LIMITS ON FREE SPEECH
SCHENECK V. UNITED STATES (1919)
The Facts The Issue The Decision
During World War I, Charles Schenck was convicted of violating the Espionage Act of 1917, which made it a crime to cause refusal of duty in the military
Schenck had distributed pamphlets urging men to resist the military draft Schenck’s appeal to the Supreme Court argued that his actions were protected by the First Amendment The Court unanimously upheld Schenck’s conviction and said that in times of war the government may place reasonable limitations on freedom of speech
WHY IT MATTERS
The Supreme Court reasoned that there are limits to freedom of speech. Justice Oliver Wendell Hilmes pointed out that one does not have the right to falsely shout “Fire!” in a crowded theater and cause panic. He then set his famous “clear and present danger” test for determining the limits of the First Amendment protection of speech.
“The question in every case is whether the words used are used in circumstances and are of such a nature as to create a clear and present danger that they will bring about the substantive evils that Congress had a right to prevent”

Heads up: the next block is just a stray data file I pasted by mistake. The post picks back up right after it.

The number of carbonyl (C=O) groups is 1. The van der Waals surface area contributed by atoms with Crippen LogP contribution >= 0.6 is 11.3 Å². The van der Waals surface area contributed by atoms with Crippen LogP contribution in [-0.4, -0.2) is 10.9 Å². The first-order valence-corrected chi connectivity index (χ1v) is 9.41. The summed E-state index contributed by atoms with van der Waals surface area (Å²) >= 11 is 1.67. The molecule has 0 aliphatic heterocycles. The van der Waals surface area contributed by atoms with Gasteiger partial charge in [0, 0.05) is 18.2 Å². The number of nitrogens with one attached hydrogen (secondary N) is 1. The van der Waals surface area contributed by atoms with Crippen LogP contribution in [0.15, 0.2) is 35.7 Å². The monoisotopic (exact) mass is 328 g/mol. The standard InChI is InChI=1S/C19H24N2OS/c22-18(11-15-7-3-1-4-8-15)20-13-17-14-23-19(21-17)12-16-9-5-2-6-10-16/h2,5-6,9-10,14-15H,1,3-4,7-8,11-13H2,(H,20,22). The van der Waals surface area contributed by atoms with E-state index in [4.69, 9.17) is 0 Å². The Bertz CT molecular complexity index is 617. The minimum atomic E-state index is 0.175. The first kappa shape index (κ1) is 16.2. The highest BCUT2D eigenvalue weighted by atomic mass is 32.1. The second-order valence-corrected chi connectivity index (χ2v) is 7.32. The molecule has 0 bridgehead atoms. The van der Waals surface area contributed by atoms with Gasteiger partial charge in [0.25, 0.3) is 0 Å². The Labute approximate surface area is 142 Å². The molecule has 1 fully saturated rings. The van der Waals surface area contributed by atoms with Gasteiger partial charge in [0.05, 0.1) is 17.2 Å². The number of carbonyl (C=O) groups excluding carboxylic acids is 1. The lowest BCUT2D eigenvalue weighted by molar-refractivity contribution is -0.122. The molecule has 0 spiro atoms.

Over the years, the Supreme Court has protected the individual’s right to express unpopular ideas. But the Court has also said that free speck is limited. Restricted speech includes obscenities, libel, slander, words that incite violence, and words that pose an immediate threat to the rights of individuals or national security.
CONNECT TO YOUR WORLD
What are the limits of free speech in schools? Select one of the cases below, Research and summarize the facts of the case, the Court’s decision, and the reasoning behind the decision. Explain why you agree or disagree with the decision
• Tinker v. Des Moines School District -1969
• Hazelwood School District v. Kuhlmeier-1988